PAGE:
June 28, 2012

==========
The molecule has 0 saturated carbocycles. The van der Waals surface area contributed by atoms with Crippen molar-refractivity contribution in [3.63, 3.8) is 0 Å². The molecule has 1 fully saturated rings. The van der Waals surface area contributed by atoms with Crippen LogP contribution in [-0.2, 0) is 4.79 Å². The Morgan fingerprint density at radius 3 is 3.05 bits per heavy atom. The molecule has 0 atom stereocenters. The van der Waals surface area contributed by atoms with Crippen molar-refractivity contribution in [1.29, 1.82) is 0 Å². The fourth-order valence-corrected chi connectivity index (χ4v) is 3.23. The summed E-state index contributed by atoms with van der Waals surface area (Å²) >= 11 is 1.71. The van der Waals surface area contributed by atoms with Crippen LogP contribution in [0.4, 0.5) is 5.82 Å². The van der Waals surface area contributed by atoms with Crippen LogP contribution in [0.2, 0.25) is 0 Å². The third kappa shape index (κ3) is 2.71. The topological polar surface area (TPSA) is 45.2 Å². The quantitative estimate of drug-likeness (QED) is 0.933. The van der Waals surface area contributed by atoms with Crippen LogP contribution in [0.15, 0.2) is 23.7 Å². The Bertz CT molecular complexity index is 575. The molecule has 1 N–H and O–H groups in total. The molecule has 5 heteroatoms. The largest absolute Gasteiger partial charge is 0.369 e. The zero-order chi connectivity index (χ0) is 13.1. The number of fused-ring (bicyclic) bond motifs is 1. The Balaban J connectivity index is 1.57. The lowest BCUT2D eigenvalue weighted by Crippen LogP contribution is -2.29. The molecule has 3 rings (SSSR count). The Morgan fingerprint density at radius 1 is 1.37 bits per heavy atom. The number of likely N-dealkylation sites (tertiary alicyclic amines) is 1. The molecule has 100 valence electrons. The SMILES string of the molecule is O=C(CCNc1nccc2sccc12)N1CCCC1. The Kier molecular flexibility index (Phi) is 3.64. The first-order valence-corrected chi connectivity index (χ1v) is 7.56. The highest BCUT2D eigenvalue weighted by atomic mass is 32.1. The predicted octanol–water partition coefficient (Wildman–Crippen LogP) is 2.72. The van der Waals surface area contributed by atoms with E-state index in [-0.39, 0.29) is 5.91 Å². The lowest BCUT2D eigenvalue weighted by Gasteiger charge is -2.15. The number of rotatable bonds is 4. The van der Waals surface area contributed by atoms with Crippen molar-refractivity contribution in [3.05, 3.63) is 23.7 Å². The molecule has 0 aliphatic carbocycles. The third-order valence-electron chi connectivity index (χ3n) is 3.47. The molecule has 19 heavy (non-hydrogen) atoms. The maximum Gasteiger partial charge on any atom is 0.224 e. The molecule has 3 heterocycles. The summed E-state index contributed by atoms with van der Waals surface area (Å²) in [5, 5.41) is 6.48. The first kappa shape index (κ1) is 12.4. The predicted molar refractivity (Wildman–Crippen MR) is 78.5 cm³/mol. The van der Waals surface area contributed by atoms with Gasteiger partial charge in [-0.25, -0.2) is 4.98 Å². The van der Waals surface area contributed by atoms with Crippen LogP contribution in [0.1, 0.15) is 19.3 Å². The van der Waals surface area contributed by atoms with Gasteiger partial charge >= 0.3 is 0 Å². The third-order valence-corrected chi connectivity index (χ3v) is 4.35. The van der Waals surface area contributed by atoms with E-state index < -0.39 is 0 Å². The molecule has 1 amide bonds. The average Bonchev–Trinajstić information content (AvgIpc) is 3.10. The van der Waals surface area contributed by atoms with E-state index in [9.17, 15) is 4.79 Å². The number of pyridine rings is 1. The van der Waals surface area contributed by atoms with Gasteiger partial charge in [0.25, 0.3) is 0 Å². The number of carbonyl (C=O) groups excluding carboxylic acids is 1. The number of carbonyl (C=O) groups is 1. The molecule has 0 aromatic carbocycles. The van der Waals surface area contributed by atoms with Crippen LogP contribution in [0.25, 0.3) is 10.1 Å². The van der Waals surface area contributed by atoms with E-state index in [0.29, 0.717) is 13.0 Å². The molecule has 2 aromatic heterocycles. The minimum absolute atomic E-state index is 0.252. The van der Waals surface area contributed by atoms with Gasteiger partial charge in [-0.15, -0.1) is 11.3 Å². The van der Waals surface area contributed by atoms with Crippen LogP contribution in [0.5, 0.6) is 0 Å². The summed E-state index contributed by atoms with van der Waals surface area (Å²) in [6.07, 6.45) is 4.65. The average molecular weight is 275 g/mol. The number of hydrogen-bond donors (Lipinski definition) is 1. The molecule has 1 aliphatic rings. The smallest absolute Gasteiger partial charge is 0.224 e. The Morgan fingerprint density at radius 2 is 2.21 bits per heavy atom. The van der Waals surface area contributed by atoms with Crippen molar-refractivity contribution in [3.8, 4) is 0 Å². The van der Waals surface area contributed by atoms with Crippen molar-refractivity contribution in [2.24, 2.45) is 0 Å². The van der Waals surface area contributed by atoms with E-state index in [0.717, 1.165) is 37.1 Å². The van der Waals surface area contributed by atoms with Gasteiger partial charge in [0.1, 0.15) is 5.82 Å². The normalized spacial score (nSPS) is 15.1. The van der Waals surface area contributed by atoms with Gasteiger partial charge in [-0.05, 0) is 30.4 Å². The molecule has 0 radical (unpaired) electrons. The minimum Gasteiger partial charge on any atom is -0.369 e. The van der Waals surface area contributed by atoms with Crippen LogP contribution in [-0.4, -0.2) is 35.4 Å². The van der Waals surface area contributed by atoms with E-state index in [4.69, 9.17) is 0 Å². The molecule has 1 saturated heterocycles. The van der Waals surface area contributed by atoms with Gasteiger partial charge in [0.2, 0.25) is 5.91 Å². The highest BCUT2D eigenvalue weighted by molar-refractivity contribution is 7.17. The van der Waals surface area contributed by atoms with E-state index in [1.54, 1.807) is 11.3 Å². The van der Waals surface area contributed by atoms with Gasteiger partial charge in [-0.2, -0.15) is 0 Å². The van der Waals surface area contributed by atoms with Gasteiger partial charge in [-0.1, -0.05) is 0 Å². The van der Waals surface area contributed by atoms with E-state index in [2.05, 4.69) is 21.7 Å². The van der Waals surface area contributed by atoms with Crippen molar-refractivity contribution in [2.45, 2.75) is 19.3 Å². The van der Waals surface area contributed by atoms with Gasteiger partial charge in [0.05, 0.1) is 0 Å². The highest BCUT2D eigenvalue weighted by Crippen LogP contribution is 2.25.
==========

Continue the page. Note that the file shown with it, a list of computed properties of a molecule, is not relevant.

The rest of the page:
Demand for mobility is rising dramatically, but IT support is not keeping up. Over the next 12-18 months, we expect a majority of Asia Pacific (AP) organizations to begin to feel the pain of poor mobility strategies. Now is the time to define and manage mobility as part of a broader end-user computing strategy – this must include desktop virtualization initiatives, including (but not limited to) virtual desktop infrastructure (VDI). But while server virtualization is now accepted as a fundamental design principle and part of any data center implementation or refresh, that doesn’t mean desktop virtualization will follow suit. Long touted as a means to simplify desktop provisioning and management – and hence improve the efficiency and effectiveness of an organizations’ end-user computing strategy – over the past decade desktop virtualization has been driven primarily by CIO’s desire to lower hardware costs – by delaying or skipping PC refresh cycles – simplify application provisioning, and increase compliance and control of desktop infrastructure in areas like data security and patch management. Desktop virtualization doesn’t adequately address all end-user computing requirements since it’s essentially focused on eliminating the client device from the equation. This is particularly true for VDI. Thin (e.g. ‘dumb’) clients won’t work in a world where a growing percentage of users – not just information workers – are mobile and expect access to key resources but also expect those resources to be optimized for the particular device they’re using. With the explosion in device usage and changes in end-user expectations, IT is being forced to expand its focus around end-user computing from ‘control’ to ‘engagement’. Desktop virtualization will remain a key component of many organizatons’ end-user computing strategies, but its role will remain limited for a variety of reasons. Despite the combined efforts of vendors like Citrix, MSFT and VMware, our data confirms that demand for desktop virtualization continues to lag well behind virtualization of other datacenter infrastructure, particularly servers and storage. Typical concerns center on performance and usability, (including seemingly basic things like lack of support for remote printing) and application licensing restrictions. Other factors hindering demand include: ■ High costs relative to benefits. The high cost of storage and networking requirements remain clear inhibitors to desktop virtualization, particularly for server-centric terminal server (or shared hosted) approaches. These added costs are not easily offset by benefits since the price of PCs continues to drop steadily, making refreshes cheaper. ■ Lack of understanding and expertise, particularly in growth markets in AP. While server virtualization is now well-understood across most of AP, including growth markets of China and India, desktop virtualization is not. This is particularly true in less mature IT markets where desktop infrastructure management policies and practices are still often either ad-hoc or nonexistent. ■ Lack of budget. Desktop virtualization projects often cut across different, traditionally isolated functions within IT – desktop, datacenter, networking, architecture – making project funding an ongoing challenge for most organizations. This problem is exacerbated by the upfront infrastructure investments needed to support desktop virtualization. ■ User resistance. Ongoing resistance from end-users to desktop virtualization – particularly among information workers – is hardly surprising since the move is still often perceived by users to mean replacing their full-featured windows desktop (along with its local processing capabilities and configuration options) with a dumb terminal. My upcoming report, titled “End-User Computing Trends in Asia Pacific 2012/13 – From Desktop Virtualization To User Experience Management” will provide far more details on the role desktop virtualization – in all it’s various forms – will play within a broader end-user computing strategy.